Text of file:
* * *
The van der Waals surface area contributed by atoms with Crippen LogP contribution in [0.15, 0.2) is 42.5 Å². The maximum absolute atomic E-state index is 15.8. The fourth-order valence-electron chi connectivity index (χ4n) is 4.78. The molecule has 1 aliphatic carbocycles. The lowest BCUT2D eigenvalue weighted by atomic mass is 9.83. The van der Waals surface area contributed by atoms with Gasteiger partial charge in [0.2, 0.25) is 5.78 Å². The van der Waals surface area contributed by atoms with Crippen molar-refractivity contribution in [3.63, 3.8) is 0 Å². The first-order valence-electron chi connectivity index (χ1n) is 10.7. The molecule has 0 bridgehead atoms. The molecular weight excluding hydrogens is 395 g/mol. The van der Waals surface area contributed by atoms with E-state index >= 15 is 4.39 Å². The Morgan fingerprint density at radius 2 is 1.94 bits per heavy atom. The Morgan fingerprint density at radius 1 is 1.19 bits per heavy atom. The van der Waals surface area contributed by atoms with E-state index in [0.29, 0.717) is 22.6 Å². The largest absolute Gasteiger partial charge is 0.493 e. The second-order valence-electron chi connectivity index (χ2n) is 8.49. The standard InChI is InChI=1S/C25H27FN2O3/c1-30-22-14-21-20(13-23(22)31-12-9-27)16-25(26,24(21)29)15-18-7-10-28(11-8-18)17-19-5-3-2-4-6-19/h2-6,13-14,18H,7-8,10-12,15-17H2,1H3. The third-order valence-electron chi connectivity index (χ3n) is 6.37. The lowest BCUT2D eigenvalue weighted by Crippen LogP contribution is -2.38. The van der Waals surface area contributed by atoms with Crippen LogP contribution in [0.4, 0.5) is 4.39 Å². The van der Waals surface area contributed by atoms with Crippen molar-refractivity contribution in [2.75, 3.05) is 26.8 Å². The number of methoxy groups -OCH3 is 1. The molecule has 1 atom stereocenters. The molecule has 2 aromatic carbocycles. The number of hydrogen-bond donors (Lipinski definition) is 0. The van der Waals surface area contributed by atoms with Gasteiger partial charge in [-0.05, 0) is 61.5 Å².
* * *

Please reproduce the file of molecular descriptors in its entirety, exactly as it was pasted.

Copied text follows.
The van der Waals surface area contributed by atoms with Crippen LogP contribution in [0.15, 0.2) is 42.5 Å². The maximum absolute atomic E-state index is 15.8. The fourth-order valence-electron chi connectivity index (χ4n) is 4.78. The molecule has 1 aliphatic carbocycles. The lowest BCUT2D eigenvalue weighted by atomic mass is 9.83. The van der Waals surface area contributed by atoms with Gasteiger partial charge in [0.2, 0.25) is 5.78 Å². The van der Waals surface area contributed by atoms with Crippen molar-refractivity contribution in [3.63, 3.8) is 0 Å². The first-order valence-electron chi connectivity index (χ1n) is 10.7. The molecule has 0 bridgehead atoms. The molecular weight excluding hydrogens is 395 g/mol. The van der Waals surface area contributed by atoms with E-state index >= 15 is 4.39 Å². The Morgan fingerprint density at radius 2 is 1.94 bits per heavy atom. The Morgan fingerprint density at radius 1 is 1.19 bits per heavy atom. The van der Waals surface area contributed by atoms with E-state index in [0.29, 0.717) is 22.6 Å². The largest absolute Gasteiger partial charge is 0.493 e. The second-order valence-electron chi connectivity index (χ2n) is 8.49. The standard InChI is InChI=1S/C25H27FN2O3/c1-30-22-14-21-20(13-23(22)31-12-9-27)16-25(26,24(21)29)15-18-7-10-28(11-8-18)17-19-5-3-2-4-6-19/h2-6,13-14,18H,7-8,10-12,15-17H2,1H3. The third-order valence-electron chi connectivity index (χ3n) is 6.37. The lowest BCUT2D eigenvalue weighted by Crippen LogP contribution is -2.38. The van der Waals surface area contributed by atoms with Crippen LogP contribution in [0.4, 0.5) is 4.39 Å². The van der Waals surface area contributed by atoms with Crippen molar-refractivity contribution in [2.75, 3.05) is 26.8 Å². The number of methoxy groups -OCH3 is 1. The molecule has 1 atom stereocenters. The molecule has 2 aromatic carbocycles. The number of hydrogen-bond donors (Lipinski definition) is 0. The van der Waals surface area contributed by atoms with Gasteiger partial charge in [-0.05, 0) is 61.5 Å².